CHARLESTON, SC (WCSC) - Local school districts have not had a chance to adopt a brand new policy addressing transgender students in schools published by The National Education Association and other organizations designed to create safer and more inclusive classrooms.
Local school districts have taken weeks to answer questions about what policies do exist here.
"I had known since I was in the third grade I was a boy, and that's when we lived in Illinois," said Jay, a local high school student.
Jay and five other transgender teens share many issues in common, despite the fact they go to schools in three different counties and different school districts. Jay says it took him a while to figure out what "transgender" meant. He was in the fifth grade, when there was a lot of buzz about the pregnant man.
"So I asked my parents, and they explained what transgender was, and I was like, 'Oh that's a thing, I'm not just some tomboy that really, really wants to
be a boy,'" he said.
As transgender students, these six teens don't identify with their birth gender.
"I was really scared cause even coming out to my parents who I knew would be supportive, or coming out to my friends, it's scary because you don't know what to expect," said Charlie, who is a high school student. He said things are going well in high school, but believes if he'd come out in middle school, it would have been very different.
"The staff is just kind of like, 'What do we do, so they just stick to what they know and they don't know much,'" Charlie said.
Middle schooler Gabriel can vouch for that. His mom says Gabriel's privacy was violated after he confided with adults at school.
"His group of friends found out about it before he could have the opportunity to tell them," Sara, Gabriel's mom said. That's not acceptable, she says, because he should have told his friends when he was ready.
"Most of my friends have been really supportive and I think they kind of saw it coming from even before I even realized it," Gabriel said.
Many of these kids say middle school is already a scary and emotional place. Then, add the stress of coming out.
Luke's mom says a counselor told him not to come out in middle school. His first day of high school, he wore a "HE" shirt.
"I wasn't afraid at the time," he said. "I just felt like I needed to be heard."
Luke said he tried to start a support group in middle school, but met too many obstacles.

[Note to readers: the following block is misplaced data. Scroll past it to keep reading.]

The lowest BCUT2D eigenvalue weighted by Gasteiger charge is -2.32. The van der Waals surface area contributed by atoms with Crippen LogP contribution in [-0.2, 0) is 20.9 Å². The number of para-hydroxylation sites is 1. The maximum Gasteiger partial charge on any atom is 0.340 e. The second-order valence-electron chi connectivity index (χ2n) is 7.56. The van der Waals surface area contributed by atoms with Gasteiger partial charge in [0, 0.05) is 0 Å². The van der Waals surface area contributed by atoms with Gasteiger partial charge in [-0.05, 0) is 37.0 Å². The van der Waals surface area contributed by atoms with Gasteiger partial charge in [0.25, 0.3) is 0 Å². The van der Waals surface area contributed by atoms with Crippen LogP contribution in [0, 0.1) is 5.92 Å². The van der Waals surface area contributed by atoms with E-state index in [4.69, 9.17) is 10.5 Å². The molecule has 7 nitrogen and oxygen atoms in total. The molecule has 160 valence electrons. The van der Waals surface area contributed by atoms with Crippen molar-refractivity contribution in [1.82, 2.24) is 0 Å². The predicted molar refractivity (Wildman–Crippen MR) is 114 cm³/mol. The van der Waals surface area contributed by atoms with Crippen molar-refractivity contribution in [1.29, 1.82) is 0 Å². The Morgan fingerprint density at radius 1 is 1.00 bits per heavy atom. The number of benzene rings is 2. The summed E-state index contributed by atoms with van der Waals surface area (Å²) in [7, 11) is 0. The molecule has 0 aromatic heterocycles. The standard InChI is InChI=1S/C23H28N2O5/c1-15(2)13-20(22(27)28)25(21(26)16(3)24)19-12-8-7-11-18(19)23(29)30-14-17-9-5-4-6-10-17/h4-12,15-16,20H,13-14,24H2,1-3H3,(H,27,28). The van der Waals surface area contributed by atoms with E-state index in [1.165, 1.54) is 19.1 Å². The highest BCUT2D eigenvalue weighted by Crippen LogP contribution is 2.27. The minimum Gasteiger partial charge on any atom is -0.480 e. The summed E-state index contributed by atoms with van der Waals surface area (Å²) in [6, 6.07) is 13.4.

Sabian met more success, helping found a support group at his high school. The decision to come out to family and friends is daunting, so school and community groups give these kids support they need. "I was terrified that everyone we know would be looking and me and being mean to me but everything went fine," Sabian said.
Transitioning in school around people they've known for a while is the hardest, Sera, another high school student explained, "because people watch you change and they think of you as just the weird kid who was a boy last week or a girl last week and now you're wearing different clothes and have a different hairstyle."
Sera transferred out of a school, saying it was too much of a fight. Then she told her new friends she is transgender.
"They were like, it's fine, nothing's different now, you're still the same person to me," she said.
Several parents came to support their teens as they sat for their interviews. They said they want to protect their kids.
"That's why I think it's important for set policies to be in place, so it's not a come, handle as it comes basis," Gabriel's mom said.
Policies, experts say, are needed at every level of the school system.
"Gender identity starts developing the minute a child starts a personality. anyone who comes into contact with students K-12 ought to have training," said Melissa Moore of the organization, "We Are Family."
Several weeks went by before the Charleston County School District stated its policy regarding transgender students.
"The Charleston County School District strives to maintain a safe and supportive learning and educational environment that respects and values all students
within the school community," CCSD spokesman Daniel Head said. "This is spelled out clearly in district policy: Every student shall have equal educational opportunities regardless of ethic or racial background, religious beliefs, sex, gender preference, disability, immigr ant status or English-speaking status, economic or social conditions. School administrators work closely with parents to address concerns and to develop viable solutions and accommodations that work for everyone involved."
Dorchester District Two spokesperson Pat Raynor responded immediately:
"Our district does not have a policy regarding transgender students," Dorchester District Two spokesperson Pat Raynor said. "As there is always staff development occurring within the district, there has been training for administrators and teachers in supporting students and families that have a variety of unique needs. Services and support for students that are transgender are on an individual basis depending on the needs of that student."
The response from Dorchester District Four referenced dress code, so we asked for clarification.
Berkeley County School District spokesperson Aimee Murray said the BCSD respects the gender identity of all students.
"With regards to specific accommodations or modifications, the district makes individual determinations based on a student's needs consistent with policy law and regulations," she said.
Click here to download the policy: https://www.genderspectrum.org/staging/wp-content/uploads/2015/08/Schools-in-Transition-2015.pdf